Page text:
Health and social care in Northern Ireland

In Northern Ireland, government health and social services care are provided by Health and Social Care. This group is often referred to as the HSC.¹⁰ It’s run by a number of different bodies which answer to the Northern Ireland Department of Health. For a bit of context, the equivalent to the HSC in the rest of the UK is the National Health Service (NHS).

Some people in Northern Ireland also choose to purchase private health insurance and use private hospitals, clinics, doctors and treatment centers.¹¹ This is usually done by individuals who want specialist or non-essential treatment, for example non-emergent diagnostic tests, cosmetic surgery or surgery in a private hospital.

Going back to the Memorium of Understanding we mentioned earlier, there’s also rights relating to healthcare in there. Under the agreement, Irish citizens residing in the UK have the same access to emergency, routine and planned public healthcare services as UK citizens.¹

When seeking healthcare in Northern Ireland, what needs to be paid, reimbursed or is free will depend on the type of treatment you’re seeking and whether you’ve chosen to go public or private.

How to rent a house and an apartment in Northern Ireland 🏠


The process for renting a home in Northern Ireland is often simple for Irish citizens.³

  • Find a suitable property
  • View it and submit an application to rent
  • If the application is approved, sign the rental agreement and pay a deposit

When applying to rent a property landlords are generally interested in your finances, in particular things like your credit score and financial stability. You’ll want to have this in order when you start your property search to increase your chance of finding a rental quickly.

If you’re accepted as the new tenant you’ll be asked to sign a rental agreement. In Northern Ireland this is usually a private tenancy agreement between you and the landlord. You’ll also be asked for a refundable deposit which by law must be secured under the tenancy deposit protection scheme.

To get you started, here’s a few sites you can use to search for available rental properties in Northern Ireland:

There’s also a number of real estate agencies who advertise the homes they have available on their websites.

Average rent prices in Northern Ireland

The cost of rent can play a big factor in deciding which city to live in, so here’s a comparison of average apartment rental prices in the cities of Belfast, Derry, Bangor and Newry.

Property Belfast⁴ Derry⁴ Bangor⁵ Newry⁵
1 bedroom apartment (city centre) €989.05 €598.53 €520.55 €694.07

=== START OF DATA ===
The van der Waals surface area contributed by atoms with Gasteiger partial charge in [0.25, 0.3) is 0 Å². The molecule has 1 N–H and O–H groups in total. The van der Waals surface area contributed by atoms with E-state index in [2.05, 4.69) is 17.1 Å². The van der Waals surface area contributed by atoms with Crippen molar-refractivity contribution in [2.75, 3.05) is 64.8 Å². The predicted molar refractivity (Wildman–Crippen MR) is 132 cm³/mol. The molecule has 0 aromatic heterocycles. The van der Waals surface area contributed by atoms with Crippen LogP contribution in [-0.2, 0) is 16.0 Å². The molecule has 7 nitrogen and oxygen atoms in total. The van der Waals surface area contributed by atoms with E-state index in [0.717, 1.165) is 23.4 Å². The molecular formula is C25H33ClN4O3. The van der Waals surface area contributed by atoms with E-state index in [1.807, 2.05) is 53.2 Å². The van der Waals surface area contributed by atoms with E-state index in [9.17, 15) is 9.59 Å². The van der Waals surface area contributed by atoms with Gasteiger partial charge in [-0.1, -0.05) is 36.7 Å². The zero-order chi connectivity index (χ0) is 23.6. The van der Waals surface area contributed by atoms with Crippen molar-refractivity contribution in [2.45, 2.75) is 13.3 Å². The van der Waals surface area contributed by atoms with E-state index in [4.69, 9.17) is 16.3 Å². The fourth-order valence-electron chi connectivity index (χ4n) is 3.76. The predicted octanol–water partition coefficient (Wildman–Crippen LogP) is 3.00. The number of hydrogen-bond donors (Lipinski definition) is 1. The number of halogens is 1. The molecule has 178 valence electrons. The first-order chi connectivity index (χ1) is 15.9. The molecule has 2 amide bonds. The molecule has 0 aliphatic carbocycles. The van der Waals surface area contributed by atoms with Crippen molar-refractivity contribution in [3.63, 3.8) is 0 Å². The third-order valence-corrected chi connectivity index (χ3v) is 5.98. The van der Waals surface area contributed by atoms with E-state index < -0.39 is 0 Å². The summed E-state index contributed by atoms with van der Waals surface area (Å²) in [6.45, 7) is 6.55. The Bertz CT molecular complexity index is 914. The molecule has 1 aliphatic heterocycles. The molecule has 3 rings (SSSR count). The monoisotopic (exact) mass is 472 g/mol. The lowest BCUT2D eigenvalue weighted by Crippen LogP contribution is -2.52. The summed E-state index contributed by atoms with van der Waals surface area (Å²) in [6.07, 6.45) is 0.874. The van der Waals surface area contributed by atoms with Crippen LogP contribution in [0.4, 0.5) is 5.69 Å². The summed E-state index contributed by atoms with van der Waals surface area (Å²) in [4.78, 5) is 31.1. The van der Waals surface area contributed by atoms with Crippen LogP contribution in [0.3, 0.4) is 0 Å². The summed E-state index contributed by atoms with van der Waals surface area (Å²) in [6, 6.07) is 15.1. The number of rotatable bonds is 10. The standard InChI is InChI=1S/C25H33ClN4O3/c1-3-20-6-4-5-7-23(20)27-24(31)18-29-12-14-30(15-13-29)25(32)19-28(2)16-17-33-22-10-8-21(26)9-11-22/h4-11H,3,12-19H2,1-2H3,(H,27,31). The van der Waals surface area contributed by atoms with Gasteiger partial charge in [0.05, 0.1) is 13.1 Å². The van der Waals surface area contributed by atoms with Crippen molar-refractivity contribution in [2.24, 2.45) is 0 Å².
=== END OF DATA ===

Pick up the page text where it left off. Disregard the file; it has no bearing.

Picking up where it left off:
1 bedroom apartment €733.23 €514.70 €462.72 €520.55
3 bedroom apartment (city centre) €1,567.45 €860.78 €1,388.15 €983.27
3 bedroom apartment €1,025.86 €754.90 €1,012.19 €867.59

This is only a rough idea but as you can see Belfast is generally more expensive than the other cities. That being said, prices do fluctuate depending on the current market, neighbourhood and the size and interior of the building.

Moving to Northern Ireland? Save on your relocation costs with Wise


As we mentioned before, the Wise Account can help you manage the financial side of your international relocation without the added stress of needing to move to Northern Ireland before you can open an account.

After opening an account and getting your Wise debit card, you can arrive in Northern Ireland already spending in the local currency and being able to receive money like a resident due to the local account details in GBP.

And if you need to transfer money between countries, Wise always uses the mid-market rate with just a small variable fee, so you likely can save a bit of money when compared to using your normal Irish bank.

Sources used:

  1. UK Government - Memorandum of Understanding
  2. Numbeo - Cost of Living Comparison Between Dublic and Belfast
  3. John Minnis - Renting in Northern Ireland
  4. Number - Cost of Living Comparison Between Belfast and Derry
  5. Number - Cost of Living Comparison Between Bangor and Newry
  6. NISRA - Mid Year Population Estimates
  7. Irish Legal News - ‘Historic’ Irish language law in Northern Ireland receives royal assent
  8. City Monitor - How many cities are there in Northern Ireland?
  9. The Irish Times - Over one-third of North’s population hold Irish passport
  10. HSC - Health and Social Care in Northern Ireland (HSC)
  11. Border People - Private healthcare in Northern Ireland

Sources last checked on date: 24 July 2023

*Please see terms of use and product availability for your region or visit Wise fees and pricing for the most up to date pricing and fee information.

This publication is provided for general information purposes and does not constitute legal, tax or other professional advice from Wise Payments Limited or its subsidiaries and its affiliates, and it is not intended as a substitute for obtaining advice from a financial advisor or any other professional.

We make no representations, warranties or guarantees, whether expressed or implied, that the content in the publication is accurate, complete or up to date.